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The relation between narrative and player experience in Magic the Gathering

How important is narrative to the gaming experience in Magic the Gathering?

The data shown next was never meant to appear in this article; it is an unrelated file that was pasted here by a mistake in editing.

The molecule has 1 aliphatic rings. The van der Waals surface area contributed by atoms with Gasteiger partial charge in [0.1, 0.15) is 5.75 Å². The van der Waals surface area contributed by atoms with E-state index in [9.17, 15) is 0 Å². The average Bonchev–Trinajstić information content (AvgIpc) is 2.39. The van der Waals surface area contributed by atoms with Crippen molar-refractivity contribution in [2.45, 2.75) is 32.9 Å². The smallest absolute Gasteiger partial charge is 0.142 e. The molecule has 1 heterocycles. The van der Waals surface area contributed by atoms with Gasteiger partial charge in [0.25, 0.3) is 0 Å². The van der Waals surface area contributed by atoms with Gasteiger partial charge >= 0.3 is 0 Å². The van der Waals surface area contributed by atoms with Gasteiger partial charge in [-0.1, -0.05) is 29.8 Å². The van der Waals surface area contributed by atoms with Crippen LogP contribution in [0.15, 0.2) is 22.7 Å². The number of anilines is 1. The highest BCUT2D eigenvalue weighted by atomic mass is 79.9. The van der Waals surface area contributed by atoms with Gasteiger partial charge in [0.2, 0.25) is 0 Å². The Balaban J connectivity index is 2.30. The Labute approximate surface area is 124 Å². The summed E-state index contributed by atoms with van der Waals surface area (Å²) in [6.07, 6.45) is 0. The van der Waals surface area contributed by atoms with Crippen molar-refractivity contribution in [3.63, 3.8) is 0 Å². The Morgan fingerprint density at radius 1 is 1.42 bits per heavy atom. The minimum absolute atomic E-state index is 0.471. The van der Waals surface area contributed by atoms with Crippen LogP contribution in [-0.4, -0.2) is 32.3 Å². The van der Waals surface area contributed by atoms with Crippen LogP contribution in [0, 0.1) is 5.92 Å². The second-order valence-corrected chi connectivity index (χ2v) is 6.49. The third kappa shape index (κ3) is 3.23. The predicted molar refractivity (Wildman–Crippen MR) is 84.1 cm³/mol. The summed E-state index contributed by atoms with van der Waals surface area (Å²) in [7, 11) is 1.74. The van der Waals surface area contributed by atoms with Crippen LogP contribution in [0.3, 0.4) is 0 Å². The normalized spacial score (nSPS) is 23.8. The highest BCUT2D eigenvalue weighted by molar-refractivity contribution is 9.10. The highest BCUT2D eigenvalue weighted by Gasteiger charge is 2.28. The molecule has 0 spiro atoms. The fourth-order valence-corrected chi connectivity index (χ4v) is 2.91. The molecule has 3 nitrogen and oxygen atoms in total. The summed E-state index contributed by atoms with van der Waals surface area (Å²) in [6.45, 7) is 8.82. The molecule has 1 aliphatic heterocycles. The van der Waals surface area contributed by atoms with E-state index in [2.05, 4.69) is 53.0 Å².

*INTRODUCTION* On December 16, 2019, *Wizards of the Coast* reported in their post “[link](https://magic.wizards.com/en/articles/archive/feature/theros-beyond-death-story-cards-2019-12-16)(THE THEROS BEYOND DEATH STORY ON CARDS)” that it did not intend to release an e-book for the recently announced *Theros Beyond Death* collection. On top of that, the post states that some cards will contain some *flavor texts*, worldbuilding details and important narrative points. The card images will be accompanied by informational graphic material added to this post. [image](https://cdn.cardsrealm.com/images/uploads/1576902680.jpeg) The year 2019 saw the release of three books, two from the War of the Spark collection and one from the Throne of Eldraine collection - *War of the Spark: Ravnica* and *War of the Spark: Forsaken* by Greg Weisman and *Throne of Eldraine: The Wildered Quest* by Kate Elliot. It is noteworthy that since Throne of Eldraine, the narrative was limited only to Elliot's book, that is, there were no plans for the return of tales on the *Magic Story* site. According to a report also published in December 16, 2019 at the website Hipsters of the Coast, the Theros Beyond Death collection will also feature no stories published via the web. In short, the new collection of Magic the Gathering will not feature stories or books. However, the game has always had some kind of auxiliary media for building its narrative since its first book - 1994's *Arena*, by author William R. Forstchen. [image](https://cdn.cardsrealm.com/images/uploads/1576902715.jpeg) It is noticeable the importance of tales and books for Magic the Gathering, as there is an clear interest from players and is what connects many to the game. An example of this would be to find out that our favorite Planeswalker is much more than simply the art and layout on its card - it has a very long history that goes beyond gameplay. Therefore, in this article we will discuss the following question: *How important is narrative to the gaming experience in Magic the Gathering?* *ADDING GAME DESIGN TO THE DISCUSSION * First, let's establish a common language. For this article we will use a little of Negrelli's Framework SAN (2017) designed to establish dialogue between consumers and game developers. The model structures a game by its System, Art and Narrative (SAN), which will be discussed below. *System* refers to the rules of interaction with the game. The rules define what may happen in the game and the conditions for events to occur. This is where the rules and mechanics of Magic the Gathering cards are located. *Art* is defined as the sensory stimuli relevant to the game. It is what accurately communicates to the player what is part of the game and what can be expected from it. This could be valid even for something external to the System behavior, such as advertising pieces. That is, the arts of Magic the Gathering must adequately communicate the function of a card, such as the *Ashiok, Nightmare Muse* card, which in a systematic perspective interacts with the in-game action "Exile", but is complemented by the narrative and its art. They make this mechanic a metaphor for Ashiok manipulating memories and nightmares. [image](https://cdn.cardsrealm.com/images/cartas/en/thb-theros:-beyond-death-ashiok-nightmare-muse-208.jpg) *Narrative*, on the other hand, has the function of conveying a notion of change in the state of the game (in Magic the Gathering, this change of state can be easily exemplified by stack and resolving). And it is made up of three subsections: premise, macronarrative and micronarrative. We then define: • Premise: the context of the game. The ambiance or background presented to the player. This premise is reinforced with dialogues and scenes that describe the sequence of events in the narrative and the characters' perceptions of this universe, resulting in a plot. It is noteworthy that even the title of the game can reinforce the premise ("Magic the Gathering" itself being an example). • Macronarrative: this aspect most closely resembles the traditional notion of narrative (chapters in a book, for example). It is the way to organize the game's progression within its own fiction, later providing the existential motivation for Player's actions (in a smaller scale) in the Micronarrative. An interesting example of Macronarrative is seen in the *Saga* cards that will return in the Theros Beyond Death collection. For Magic, each player's turn is like a chapter and these card emphasize this notion with the addition of lore counters that advances the Saga to the next chapter, triggering effects that transform the gaming experience. [image](https://cdn.cardsrealm.com/images/cartas/en/thb-theros:-beyond-death-the-akroan-war-124.jpg) • Micronarrative: a description of the events that occur immediately from the Player's action and their reactions. An interesting example is the "Escape" action introduced in Theros Beyond Death - when we use this mechanic in the *Elspeth, Sun's Nemesis* card, the Planeswalker escapes from the underworld. [image](https://cdn.cardsrealm.com/images/cartas/en/thb-theros:-beyond-death-elspeth-suns-nemesis-14.jpg) *THE RELATION BETWEEN NARRATIVE AND PLAYER EXPERIENCE* It is not appropriate for this article that we argue about *fun*, but it is elemental to a good game that it is a fun game. After all, what makes us addicted to Magic the Gathering is the sense of joy and pleasure that is brought to us when we interact with our cards (even though "fun" may not be the main goal at higher levels of play). Within the game design there is agreement that the first step in bringing the player to fun is originated by *immersion*. It is then followed by the consistency of the mechanics (System, or the rules of the game) and finally followed by the quality of the fiction (Art and Narrative), as they generate stimuli, which define what are the sensations that a game element wishes to cause, thus capable of creating a strong degree of empathy between player and game character, for example. In other words, Art and Narrative play an essential role in what is defined as immersion (and consequently in fun), even if this role is not as direct as the System's. There are games that seek to create fun through their mechanics and gameplay, with a higher focus on the System. However, there are those who focus their resources on the Narrative as well as their Art, seeking to establish an affective engagement of the player. That said, it is not uncommon to find games that offer a *balance* between the System, Art and Narrative. These games aim to be universalistic and cover all the possibilities for fun, and this is where Magic the Gathering is located, argument reinforced by *Mark Rosewater* in his [link](https://www.youtube.com/watch?v=QHHg99hwQGY)(2016's Game Developers Conference presentation about Magic) that shows several ways we can connect and have fun with the game. This diversity of ways we can connect and have fun with Magic is what makes storytelling so important. By deciding not to publish an e-book or short stories from Theros Beyond Death, Wizards of the Coast is limiting players' ability to engage with the game. Since in addition to stories being ways that players can locate themselves within a universe by its characters and situations, new stories are new information, news in a universe. In this case, this universe is a game. Here's an example of how we are consistently being introduced to new information by Magic's narrative. We were interested in the watermarks on the cards representing the Guilds of Ravnica to only later find that there is a name for these combination of two colors. Moreover, these names name represent guilds that have vast narratives with plenty of characters, leaders and guild champions with whom we now have some kind of affinity and identification. This constant exposure to new information is a vital part of the player engagement. Therefore, it is essential to bring new information not only through mechanics, but also through narratives, so as to keep the players interested. For beyond System and Art, Narrative is also an essential way for players to engage and bond with the game. In this way, the absence of new books and short stories from our dear Multiverse will cause the immersion to diminish, and gradually Magic the Gathering will lose an important part of its engagement and interest. It may even stop being fun for a lot of players. *CONCLUSION* By analyzing Wizards of the Coast's positioning in relation to Theros Beyond Death's narrative through Framework SAN, we realize that (to date) the new collection is lacking in the Premise element of its Narrative due to their decision not to publish any book or short stories. On the other hand, we can say that the Narrative of Magic the Gathering is essential to evoke player engagement. By opting for a storytelling format that exists only through flavor texts in the cards, Wizards of the Coast is limiting ways for players to connect to the game. Mainly due to the fact that there is *less* information about the narrative present in these flavor texts compared to short stories and books. *REFERENCES* BIBLIOGRAPHY J. Schell. The art of game design: A book of lenses. 2 ed. Pittsburgh: CAC Press, 2015. L. Negrelli. Framework SAN: a avaliação do jogo pelos jogadores, SBGames, 2017. M. Csikszentmihalyi. Flow: The Psychology of Optimal Experience. London: Harper Perennial, 1990. T. Sylvester. Designing games: A guide to engineering experiences. Sebastopol: O’Reilly media, 2013 OTHER SOURCES [link](https://magic.wizards.com/en/articles/archive/feature/theros-beyond-death-story-cards-2019-12-16)(THE THEROS BEYOND DEATH STORY ON CARDS) [link](https://www.hipstersofthecoast.com/2019/12/wizards-says-it-has-no-plans-for-an-ebook-for-theros-beyond-death/)(Wizards Says it has “No Plans For an Ebook” for Theros Beyond Death)